I hear that silver spiked again today. I’m very glad I took your advice and bought a half-bag of junk silver last month! It was as easy as you say. I just called the local coin dealer with the biggest ad in the yellow pages. Their price was about $200 cheaper than Swiss America’s.
Would it be worth the bother to clean the coins? Virtually all of the coins are quite dirty. My main purpose in storing these coins will be for future barter, if necessary. I’m guessing they would be more attractive for barter if cleaned up.
If I were to clean them, I would just use one of the commercial liquid cleaners commonly available at the local kitchen store for cleaning sterling silver. Any advice on which ones would be safe for junk silver? Maybe some of your readers have already figured out the cheapest and safest method.
Also, one observation. Even though I live in a large metropolitan area (Los Angeles) with millions of people, the dealer was confused at first at what I wanted, so I had to be very specific. This tells me virtually no one in my area is looking for junk silver. It kind of implies junk silver is still not on the public’s radar, or worse, no one is really preparing for anything.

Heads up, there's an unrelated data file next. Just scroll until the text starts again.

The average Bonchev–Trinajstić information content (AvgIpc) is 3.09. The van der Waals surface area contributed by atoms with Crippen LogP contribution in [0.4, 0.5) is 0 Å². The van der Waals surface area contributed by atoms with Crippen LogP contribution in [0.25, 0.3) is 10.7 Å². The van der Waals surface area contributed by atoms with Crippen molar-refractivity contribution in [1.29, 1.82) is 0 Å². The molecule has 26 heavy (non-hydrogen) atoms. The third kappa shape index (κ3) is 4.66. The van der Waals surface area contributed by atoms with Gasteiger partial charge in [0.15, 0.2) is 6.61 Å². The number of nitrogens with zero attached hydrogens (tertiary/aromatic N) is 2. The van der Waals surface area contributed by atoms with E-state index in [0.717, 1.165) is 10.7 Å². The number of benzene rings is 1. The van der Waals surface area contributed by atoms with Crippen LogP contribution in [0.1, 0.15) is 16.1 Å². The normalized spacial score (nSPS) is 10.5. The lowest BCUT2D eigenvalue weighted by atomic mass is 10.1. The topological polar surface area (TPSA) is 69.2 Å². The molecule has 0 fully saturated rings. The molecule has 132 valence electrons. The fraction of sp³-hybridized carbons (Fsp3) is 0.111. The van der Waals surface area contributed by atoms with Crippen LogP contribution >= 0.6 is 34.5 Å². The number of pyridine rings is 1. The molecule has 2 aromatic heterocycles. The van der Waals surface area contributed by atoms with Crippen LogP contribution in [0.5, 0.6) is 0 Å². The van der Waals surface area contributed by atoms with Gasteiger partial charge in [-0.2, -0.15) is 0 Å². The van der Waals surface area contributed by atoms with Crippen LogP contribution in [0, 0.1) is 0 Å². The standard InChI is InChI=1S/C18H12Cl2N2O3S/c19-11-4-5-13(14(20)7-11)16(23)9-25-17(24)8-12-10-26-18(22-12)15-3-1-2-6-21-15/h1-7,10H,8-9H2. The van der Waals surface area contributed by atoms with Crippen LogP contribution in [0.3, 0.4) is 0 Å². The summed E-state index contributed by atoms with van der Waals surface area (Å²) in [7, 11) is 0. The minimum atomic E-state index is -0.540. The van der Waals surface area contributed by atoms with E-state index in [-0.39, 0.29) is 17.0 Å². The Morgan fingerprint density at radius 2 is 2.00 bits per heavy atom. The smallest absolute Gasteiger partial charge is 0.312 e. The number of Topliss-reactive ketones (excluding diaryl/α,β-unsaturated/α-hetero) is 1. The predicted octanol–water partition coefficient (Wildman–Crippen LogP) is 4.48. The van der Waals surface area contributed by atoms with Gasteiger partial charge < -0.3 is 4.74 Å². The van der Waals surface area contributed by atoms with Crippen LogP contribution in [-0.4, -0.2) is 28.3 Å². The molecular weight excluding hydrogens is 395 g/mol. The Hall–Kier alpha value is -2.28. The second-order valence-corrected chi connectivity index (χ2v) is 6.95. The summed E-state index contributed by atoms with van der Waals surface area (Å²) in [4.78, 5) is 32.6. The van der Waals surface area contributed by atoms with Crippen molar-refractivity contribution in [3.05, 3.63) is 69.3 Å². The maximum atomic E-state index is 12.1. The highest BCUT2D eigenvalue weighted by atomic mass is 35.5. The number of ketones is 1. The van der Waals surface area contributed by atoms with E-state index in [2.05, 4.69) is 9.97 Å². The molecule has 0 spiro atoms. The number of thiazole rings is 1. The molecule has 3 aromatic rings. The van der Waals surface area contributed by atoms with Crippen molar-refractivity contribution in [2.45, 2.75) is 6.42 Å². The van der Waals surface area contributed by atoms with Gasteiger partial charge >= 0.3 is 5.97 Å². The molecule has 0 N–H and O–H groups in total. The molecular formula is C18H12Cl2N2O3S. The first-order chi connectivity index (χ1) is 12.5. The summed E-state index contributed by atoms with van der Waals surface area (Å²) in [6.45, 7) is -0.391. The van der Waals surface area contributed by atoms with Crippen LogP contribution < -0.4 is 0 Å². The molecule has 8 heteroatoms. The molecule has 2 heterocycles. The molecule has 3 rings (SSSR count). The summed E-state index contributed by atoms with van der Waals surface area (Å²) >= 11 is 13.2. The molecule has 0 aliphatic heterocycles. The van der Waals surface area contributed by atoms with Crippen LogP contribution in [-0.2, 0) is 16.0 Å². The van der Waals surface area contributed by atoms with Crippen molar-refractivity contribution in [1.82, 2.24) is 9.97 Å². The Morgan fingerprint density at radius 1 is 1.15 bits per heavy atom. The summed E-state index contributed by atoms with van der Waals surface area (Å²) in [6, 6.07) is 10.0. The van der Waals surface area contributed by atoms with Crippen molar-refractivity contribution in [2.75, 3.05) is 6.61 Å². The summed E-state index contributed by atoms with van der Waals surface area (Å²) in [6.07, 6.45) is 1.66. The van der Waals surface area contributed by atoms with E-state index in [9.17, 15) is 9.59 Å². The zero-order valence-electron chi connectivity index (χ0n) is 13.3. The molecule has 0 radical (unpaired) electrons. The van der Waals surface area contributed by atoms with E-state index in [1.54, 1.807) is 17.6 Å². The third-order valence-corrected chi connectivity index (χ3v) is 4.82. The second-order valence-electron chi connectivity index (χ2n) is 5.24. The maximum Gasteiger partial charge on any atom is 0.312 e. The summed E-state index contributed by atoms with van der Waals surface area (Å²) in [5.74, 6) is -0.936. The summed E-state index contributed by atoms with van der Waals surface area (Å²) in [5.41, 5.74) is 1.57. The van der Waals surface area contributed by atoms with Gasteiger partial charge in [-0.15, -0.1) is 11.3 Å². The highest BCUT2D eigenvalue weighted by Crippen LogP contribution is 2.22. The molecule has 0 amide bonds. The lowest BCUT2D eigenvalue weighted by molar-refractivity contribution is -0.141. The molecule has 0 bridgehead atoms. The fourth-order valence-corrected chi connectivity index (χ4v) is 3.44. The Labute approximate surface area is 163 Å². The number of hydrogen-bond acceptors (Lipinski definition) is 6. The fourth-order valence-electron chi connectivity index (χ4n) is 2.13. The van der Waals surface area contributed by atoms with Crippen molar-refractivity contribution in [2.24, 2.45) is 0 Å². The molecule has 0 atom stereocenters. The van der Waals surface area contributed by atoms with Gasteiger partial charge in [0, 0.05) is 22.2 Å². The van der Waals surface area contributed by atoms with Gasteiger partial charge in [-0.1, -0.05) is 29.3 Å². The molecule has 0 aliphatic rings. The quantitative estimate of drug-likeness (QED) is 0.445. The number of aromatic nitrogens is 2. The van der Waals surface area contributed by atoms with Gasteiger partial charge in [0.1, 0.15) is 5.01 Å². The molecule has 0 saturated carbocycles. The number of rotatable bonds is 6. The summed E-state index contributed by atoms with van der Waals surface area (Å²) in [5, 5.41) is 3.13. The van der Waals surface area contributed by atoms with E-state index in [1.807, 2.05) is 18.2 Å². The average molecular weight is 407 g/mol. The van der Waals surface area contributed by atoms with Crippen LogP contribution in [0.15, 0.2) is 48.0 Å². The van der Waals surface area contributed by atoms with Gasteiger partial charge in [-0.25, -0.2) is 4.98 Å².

And finally, yes, I’m leaving Los Angeles as soon as I can!
Always Learning More, – Rookie
JWR Replies: Coin collectors almost universally frown on polishing, chemical dipping, or buffing coins. (The latter is called “whizzing” by numismatists.) I recognize that “junk” silver coins currently have little, if any, collector’s value. But consider the following. First: You never know what coins have been overlooked before any given bag is run the coin counting machine. There might be a scarce coin (mint date, mint mark, or unusual strike.) Second: In a few generations, the consensus view of what constitutes “junk” may change considerably. So for the sake of your grandkids, it is best not to polish or dip your coins. Third: You stand to gain virtually nothing by polishing coins if your intended use is barter based on their silver bullion content. They are supposed to look old. In the eyes of most potential traders, “old and grungy” means genuine. (New/shiny looking coins might be more suspect as counterfeit.)